ESTUARY WETLANDS AND SEA-LEVEL RISE

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Over the past three decades or so much has been written on the response of wetland ecosystems bordering estuarine waterways to sea-level rise. In some ways this followed many geological studies supported by radiocarbon dating and lots of coring in marshes and swamps in the northern hemisphere where continued sea-level rise in the late Holocene has left behind a distinctive buried record of marine transgression. It is not surprising that those involved in such studies have maintained an interest in the potential impacts of sea-level rise associated with global warming. An example is the early paper by Ellison and Stoddart on “Mangrove ecosystem collapse during predicted sea-level rise: Holocene analogues and implications” (Journal of Coastal Research, 1991, 151-165).

In Australia, Colin Woodroffe has continued this tradition. Colleagues such as Neil Saintilan and Kerry-Lee Rogers and their students have undertaken outstanding field studies including experiments and modelling of the impacts of water-level changes on sediments and habitats around different estuaries. A recent 2019 paper by Saintilan et al. in Wetlands (39, 1145-1154) on “Climate change impacts on the coastal wetlands of Australia” is a good example. Their work highlights the importance of these habitats as a depository of blue carbon.

I have been very interested in a recent set of publications (2019) that have arisen out of work undertaken by another group of authors associated with the Coastal Processes and Responses Node that formed part of the NSW Adaptation Research Hub. This was established by the former NSW Office of Environment and Heritage (OEH) in 2013. The Node has produced a set of guidelines for assessing climate change risk in estuaries with a focus on NSW conditions. The project involved many partners and was led by the Sydney Institute of Marine Science (SIMS). I am indebted to Will Glamore, one of the key authors, for supplying me with hard copies of the guidelines; they represent a valuable addition to the literature on potential adaptation responses to the impacts of climate change in estuaries.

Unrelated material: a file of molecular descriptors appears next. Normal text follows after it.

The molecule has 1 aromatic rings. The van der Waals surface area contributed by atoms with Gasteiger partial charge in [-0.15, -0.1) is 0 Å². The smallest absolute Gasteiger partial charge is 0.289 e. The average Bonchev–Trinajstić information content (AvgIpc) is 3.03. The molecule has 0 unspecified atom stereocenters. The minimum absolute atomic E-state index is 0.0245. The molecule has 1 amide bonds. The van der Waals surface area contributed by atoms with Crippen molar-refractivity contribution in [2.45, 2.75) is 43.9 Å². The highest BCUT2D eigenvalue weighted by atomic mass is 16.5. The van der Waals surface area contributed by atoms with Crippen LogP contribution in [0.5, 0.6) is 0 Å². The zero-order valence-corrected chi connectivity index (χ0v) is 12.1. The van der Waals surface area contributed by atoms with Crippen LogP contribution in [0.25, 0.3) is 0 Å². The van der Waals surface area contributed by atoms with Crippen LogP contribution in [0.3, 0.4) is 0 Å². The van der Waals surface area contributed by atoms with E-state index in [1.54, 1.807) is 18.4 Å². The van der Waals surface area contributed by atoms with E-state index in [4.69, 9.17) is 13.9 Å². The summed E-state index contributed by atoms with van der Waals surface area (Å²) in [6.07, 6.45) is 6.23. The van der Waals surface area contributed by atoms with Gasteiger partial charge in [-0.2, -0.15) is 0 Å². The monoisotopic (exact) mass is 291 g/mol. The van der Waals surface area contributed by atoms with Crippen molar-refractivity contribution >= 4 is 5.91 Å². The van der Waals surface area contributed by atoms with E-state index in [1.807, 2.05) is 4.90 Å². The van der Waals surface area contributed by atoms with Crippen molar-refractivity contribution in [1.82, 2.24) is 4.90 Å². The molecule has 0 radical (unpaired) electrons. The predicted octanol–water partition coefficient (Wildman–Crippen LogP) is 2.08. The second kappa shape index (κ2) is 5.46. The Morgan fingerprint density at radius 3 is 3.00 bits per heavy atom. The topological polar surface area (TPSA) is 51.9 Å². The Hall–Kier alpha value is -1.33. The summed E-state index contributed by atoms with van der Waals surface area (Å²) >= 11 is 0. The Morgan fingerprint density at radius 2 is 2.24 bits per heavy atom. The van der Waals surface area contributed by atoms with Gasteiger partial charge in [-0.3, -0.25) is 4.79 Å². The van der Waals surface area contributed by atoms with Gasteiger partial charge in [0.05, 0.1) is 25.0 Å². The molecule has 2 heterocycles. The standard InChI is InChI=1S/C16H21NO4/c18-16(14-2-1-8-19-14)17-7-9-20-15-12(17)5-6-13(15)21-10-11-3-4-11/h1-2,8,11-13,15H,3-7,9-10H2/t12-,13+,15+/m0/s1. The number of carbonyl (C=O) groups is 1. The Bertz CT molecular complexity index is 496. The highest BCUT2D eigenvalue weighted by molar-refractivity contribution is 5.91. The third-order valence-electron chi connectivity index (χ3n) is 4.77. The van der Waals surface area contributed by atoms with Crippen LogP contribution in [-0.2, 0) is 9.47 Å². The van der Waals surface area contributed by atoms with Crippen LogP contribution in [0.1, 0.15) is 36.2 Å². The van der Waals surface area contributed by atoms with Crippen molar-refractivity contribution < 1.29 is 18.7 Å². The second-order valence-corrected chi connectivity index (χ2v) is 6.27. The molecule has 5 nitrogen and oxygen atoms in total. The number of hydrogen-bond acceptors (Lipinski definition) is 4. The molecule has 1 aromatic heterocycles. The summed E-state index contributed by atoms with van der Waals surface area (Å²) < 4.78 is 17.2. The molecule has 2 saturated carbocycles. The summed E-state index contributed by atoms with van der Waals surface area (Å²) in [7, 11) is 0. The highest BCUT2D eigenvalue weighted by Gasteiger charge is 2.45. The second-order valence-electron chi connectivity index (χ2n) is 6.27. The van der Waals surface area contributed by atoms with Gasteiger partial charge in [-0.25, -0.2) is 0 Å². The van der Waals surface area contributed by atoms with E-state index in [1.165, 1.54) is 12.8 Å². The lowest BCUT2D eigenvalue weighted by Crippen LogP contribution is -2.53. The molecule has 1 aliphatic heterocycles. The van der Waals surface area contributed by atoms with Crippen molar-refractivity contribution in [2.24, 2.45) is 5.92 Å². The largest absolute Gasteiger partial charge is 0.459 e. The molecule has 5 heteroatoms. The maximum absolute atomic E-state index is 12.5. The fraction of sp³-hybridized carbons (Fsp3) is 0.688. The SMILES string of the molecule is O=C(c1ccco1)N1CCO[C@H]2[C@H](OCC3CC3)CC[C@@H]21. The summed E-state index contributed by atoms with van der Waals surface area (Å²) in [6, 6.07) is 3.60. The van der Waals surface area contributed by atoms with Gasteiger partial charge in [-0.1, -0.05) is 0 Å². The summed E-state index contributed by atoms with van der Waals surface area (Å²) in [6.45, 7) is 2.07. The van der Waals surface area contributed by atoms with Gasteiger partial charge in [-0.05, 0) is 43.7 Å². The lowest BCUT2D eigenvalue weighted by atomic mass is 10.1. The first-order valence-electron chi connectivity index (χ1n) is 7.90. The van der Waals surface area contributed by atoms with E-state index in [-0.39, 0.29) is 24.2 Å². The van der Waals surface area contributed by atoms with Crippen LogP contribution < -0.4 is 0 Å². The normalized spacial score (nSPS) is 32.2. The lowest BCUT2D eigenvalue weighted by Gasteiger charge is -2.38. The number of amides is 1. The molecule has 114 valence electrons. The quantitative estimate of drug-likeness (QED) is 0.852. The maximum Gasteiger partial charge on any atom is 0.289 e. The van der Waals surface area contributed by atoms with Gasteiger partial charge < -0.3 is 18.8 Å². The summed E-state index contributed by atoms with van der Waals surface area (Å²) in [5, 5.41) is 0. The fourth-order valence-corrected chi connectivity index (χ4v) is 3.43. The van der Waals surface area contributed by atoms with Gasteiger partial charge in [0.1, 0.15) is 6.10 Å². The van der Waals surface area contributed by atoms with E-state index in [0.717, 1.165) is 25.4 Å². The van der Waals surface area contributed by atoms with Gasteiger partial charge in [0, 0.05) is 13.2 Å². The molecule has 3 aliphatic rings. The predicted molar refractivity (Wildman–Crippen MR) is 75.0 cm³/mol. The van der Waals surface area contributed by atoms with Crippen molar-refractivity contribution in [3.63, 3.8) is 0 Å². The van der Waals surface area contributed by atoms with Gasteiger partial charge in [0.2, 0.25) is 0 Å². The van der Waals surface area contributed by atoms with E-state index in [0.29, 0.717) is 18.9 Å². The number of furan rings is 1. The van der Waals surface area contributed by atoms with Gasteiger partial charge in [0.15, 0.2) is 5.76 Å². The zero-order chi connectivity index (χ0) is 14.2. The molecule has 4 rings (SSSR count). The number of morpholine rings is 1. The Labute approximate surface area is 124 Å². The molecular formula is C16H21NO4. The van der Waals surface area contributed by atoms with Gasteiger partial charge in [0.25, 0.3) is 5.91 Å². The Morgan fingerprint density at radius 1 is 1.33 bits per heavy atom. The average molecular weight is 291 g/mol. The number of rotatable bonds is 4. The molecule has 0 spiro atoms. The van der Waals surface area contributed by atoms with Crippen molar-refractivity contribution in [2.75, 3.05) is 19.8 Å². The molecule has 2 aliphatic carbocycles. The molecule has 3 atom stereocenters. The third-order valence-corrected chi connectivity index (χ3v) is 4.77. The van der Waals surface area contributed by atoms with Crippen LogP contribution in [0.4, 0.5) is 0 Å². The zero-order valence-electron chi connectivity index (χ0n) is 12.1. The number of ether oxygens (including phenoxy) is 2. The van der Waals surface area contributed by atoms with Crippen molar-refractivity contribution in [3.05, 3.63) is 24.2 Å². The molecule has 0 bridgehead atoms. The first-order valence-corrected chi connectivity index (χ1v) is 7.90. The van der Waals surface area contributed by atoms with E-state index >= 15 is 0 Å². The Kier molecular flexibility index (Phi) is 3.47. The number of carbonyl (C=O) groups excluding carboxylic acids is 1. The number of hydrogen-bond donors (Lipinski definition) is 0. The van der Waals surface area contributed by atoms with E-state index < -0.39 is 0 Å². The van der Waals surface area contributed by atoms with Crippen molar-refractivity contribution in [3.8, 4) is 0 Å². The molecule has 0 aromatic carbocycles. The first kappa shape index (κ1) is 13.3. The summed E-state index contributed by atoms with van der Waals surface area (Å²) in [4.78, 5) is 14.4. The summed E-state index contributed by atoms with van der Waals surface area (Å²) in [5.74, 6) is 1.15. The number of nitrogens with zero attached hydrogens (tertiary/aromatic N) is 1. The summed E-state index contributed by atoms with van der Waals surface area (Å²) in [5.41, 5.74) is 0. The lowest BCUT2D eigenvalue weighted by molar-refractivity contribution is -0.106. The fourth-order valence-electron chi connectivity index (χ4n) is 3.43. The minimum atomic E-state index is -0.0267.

The 2019 guidelines take the form of a series of eight modules (available online: https://estuaries.wrl.unsw.edu.au/climatechange). Each module is a stand-alone document addressing aspects of assessing climate change risks in estuaries. The following are the titles of each module:

  1. Introduction: climate change in estuaries—state of the science and guidelines for assessment.
  2. Prioritizing climate changes.
  3. Physical responses to climate change.
  4. Ecological responses to climate change.
  5. Managing local stressors to enhance ecological resistance.
  6. Application of the framework.
  7. Physiological thresholds and ecological responses of NSW estuarine species.
  8. Knowledge gaps and research needs.

The comprehensive nature of these modules builds on extensive research of those noted above as well as others from OEH such as the team led by Dave Hanslow that developed tidal inundation projections in different types of estuaries (see download at NSW Estuary Tidal Inundation Assessment Report 2018) which highlights the strong commitment that the NSW Government has made to coastal science over the past decade; long may it continue.

 A recent paper by Rayner et al. on “Intertidal wetland vegetation dynamics under rising sea levels” (Science of the Total Environment, 766,2021, 144237) tested many aspects of this research at a Ramsar listed Tomago wetland. Their work highlights various challenges of managing intertidal wetlands under future sea-level rise and vertical accretion scenarios. Their results indicate that the current rate of sediment capture by wetland species, and the subsequent rate of elevation change, will need to increase significantly to adapt with projected rates of sea-level rise. Again this highlights the importance of long-term field studies in defining threshold situations in east coast estuaries. This will be a matter for further consideration this year.

One aspect of estuarine wetland resilience is the way changes in condition and location are reflected in the NSW Coastal Management Framework. The Coastal Management Act 2016 not only highlights climate change impacts as a matter for consideration in the objects of the Act (s.3 (f) (i)), but most importantly in s. 6 (2) (c) it states as an objective “to improve the resilience of coastal wetlands and littoral rain forests to the impacts of climate change, including opportunities for migration”. This point is reinforced by development controls for wetlands and their proximity areas as defined in the NSW Coastal Management SEPP 2018. The Coastal SEPP serves to promote the objects of the Act through the mapping of wetland areas. I understand that such a clause in legislation, where it is tied to mapped areas, is unique in Australia and perhaps globally. The challenge will be to ensure that it is used by coastal managers when the occasion arises.

Bruce Thom

Words by Prof Bruce Thom. Please respect the author’s thoughts and reference appropriately: (c) ACS, 2021. For correspondence about this blog post please email austcoastsoc@gmail.com

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